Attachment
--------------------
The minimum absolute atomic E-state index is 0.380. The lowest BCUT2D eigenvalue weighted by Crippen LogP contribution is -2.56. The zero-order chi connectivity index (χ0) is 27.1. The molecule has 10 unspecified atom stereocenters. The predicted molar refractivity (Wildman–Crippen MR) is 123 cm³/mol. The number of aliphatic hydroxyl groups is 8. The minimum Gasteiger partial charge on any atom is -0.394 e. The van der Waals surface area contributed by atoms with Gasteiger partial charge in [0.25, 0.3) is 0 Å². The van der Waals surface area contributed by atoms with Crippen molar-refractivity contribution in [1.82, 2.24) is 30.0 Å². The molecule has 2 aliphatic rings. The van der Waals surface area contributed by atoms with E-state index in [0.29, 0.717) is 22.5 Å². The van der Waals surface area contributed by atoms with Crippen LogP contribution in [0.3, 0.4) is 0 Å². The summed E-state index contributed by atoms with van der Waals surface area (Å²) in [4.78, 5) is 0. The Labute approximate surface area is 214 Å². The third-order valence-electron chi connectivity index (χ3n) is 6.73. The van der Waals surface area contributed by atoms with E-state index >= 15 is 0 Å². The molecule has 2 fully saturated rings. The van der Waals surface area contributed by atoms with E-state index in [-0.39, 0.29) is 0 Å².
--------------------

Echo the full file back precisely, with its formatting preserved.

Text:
The minimum absolute atomic E-state index is 0.380. The lowest BCUT2D eigenvalue weighted by Crippen LogP contribution is -2.56. The zero-order chi connectivity index (χ0) is 27.1. The molecule has 10 unspecified atom stereocenters. The predicted molar refractivity (Wildman–Crippen MR) is 123 cm³/mol. The number of aliphatic hydroxyl groups is 8. The minimum Gasteiger partial charge on any atom is -0.394 e. The van der Waals surface area contributed by atoms with Gasteiger partial charge in [0.25, 0.3) is 0 Å². The van der Waals surface area contributed by atoms with Crippen molar-refractivity contribution in [1.82, 2.24) is 30.0 Å². The molecule has 2 aliphatic rings. The van der Waals surface area contributed by atoms with E-state index in [0.29, 0.717) is 22.5 Å². The van der Waals surface area contributed by atoms with Crippen LogP contribution in [0.3, 0.4) is 0 Å². The summed E-state index contributed by atoms with van der Waals surface area (Å²) in [4.78, 5) is 0. The Labute approximate surface area is 214 Å². The third-order valence-electron chi connectivity index (χ3n) is 6.73. The van der Waals surface area contributed by atoms with E-state index >= 15 is 0 Å². The molecule has 2 fully saturated rings. The van der Waals surface area contributed by atoms with E-state index in [-0.39, 0.29) is 0 Å².